While each restaurant has its own color theme, backsplash tiling, counter seating, booths and chairs, the main market area is tied together with concrete flooring, industrial-style light fixtures and early/mid-20th century-inspired signage. Other key design elements include archways, handmade tiles, wood details, marble surfaces and ribbons of brass.
Infrastructure and Project Management
In addition to the large commissary kitchen on the third floor, 10 of the 23 food and retail venues have their own, fully operating kitchens. As a result, a tremendous quantity of piping, ductwork, cabling, woodwork, appliances and equipment had to be carefully coordinated for the project.
“In the decade-long project, the collaboration encompassed the efforts of over 30 consultants to make this historic place a modern-day destination,” added Choy.
The architectural team worked daily with the developer, building and refining the project schedule, coordinating input from the consultants, establishing benchmarks and taking part in regularly scheduled meetings.
Some key project management tools included Bluebeam—a contractor markup and measuring software, Zoom meetings, online file management and sharing, and AutoCAD.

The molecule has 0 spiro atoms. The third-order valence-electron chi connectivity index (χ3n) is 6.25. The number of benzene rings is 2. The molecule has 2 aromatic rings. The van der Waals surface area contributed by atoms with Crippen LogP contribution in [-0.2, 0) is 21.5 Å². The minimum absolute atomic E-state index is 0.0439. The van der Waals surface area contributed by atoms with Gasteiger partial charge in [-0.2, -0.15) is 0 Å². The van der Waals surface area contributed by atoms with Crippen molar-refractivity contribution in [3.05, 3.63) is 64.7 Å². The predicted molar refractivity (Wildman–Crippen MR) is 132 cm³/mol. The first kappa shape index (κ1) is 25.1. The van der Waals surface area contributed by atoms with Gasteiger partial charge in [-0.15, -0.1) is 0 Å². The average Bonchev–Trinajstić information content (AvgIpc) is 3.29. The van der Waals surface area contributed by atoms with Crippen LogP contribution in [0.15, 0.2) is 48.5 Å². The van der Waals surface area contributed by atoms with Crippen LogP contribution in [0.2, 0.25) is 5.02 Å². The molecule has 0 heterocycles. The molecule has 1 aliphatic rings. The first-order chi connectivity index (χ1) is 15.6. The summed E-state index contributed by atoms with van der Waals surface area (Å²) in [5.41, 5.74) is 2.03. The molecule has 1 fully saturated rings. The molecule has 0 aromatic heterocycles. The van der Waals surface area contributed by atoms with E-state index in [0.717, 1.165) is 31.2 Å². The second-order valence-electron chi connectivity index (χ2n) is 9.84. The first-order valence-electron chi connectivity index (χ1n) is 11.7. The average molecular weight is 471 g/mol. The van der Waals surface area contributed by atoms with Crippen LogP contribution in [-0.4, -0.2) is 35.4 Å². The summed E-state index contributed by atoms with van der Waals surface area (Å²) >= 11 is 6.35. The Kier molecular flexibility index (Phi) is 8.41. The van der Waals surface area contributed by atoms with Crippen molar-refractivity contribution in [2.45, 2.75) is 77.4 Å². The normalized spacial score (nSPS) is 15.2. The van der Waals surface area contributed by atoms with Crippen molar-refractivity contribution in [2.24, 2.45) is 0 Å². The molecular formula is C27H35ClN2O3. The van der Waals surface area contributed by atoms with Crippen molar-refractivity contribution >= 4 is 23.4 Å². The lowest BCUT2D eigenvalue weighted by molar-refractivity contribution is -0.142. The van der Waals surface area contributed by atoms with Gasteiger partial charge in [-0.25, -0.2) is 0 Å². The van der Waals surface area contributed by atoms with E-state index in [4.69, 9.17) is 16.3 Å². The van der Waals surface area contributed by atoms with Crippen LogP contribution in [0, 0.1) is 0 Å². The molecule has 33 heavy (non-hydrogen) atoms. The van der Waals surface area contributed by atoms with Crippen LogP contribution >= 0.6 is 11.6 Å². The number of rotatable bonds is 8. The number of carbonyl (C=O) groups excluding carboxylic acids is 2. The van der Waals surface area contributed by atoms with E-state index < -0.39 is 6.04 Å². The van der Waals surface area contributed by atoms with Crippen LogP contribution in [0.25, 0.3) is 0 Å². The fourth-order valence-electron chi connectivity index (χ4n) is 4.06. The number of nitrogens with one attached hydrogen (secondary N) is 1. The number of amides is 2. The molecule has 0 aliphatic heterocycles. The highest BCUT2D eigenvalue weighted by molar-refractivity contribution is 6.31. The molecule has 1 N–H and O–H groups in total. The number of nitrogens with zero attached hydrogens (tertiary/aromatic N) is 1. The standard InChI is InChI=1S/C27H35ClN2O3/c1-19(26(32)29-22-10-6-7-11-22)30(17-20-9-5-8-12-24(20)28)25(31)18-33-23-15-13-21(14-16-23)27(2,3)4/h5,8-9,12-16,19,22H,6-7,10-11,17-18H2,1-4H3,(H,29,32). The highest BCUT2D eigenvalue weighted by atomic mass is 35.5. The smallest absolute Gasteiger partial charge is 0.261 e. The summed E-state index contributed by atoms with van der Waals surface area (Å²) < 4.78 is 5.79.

The size and complexity of the project required a certain level of flexibility and patience as the design was consistently tweaked even through construction.
“During the install, there were always details needed that didn’t make it into the drawings or things that needed to be added by the operations team,” related Alesch. “This layer of detailing is also difficult to schedule and budget for as it wasn’t planned. So it requires a tremendous amount of patience by the owner and builder.”
In the end, it all paid off as the final design “showcases the preservation of industrial heritage in a rapidly developing urban landscape,” stated Lawson. “It sets an example for how historic structures, particularly those with significant cultural and architectural value, can be saved and integrated into modern urban environments.”
“This project encourages architects and developers to think creatively about repurposing old structures rather than starting from scratch, transforming underutilized or deteriorating historic buildings into vibrant and purposeful spaces,” concluded Cho.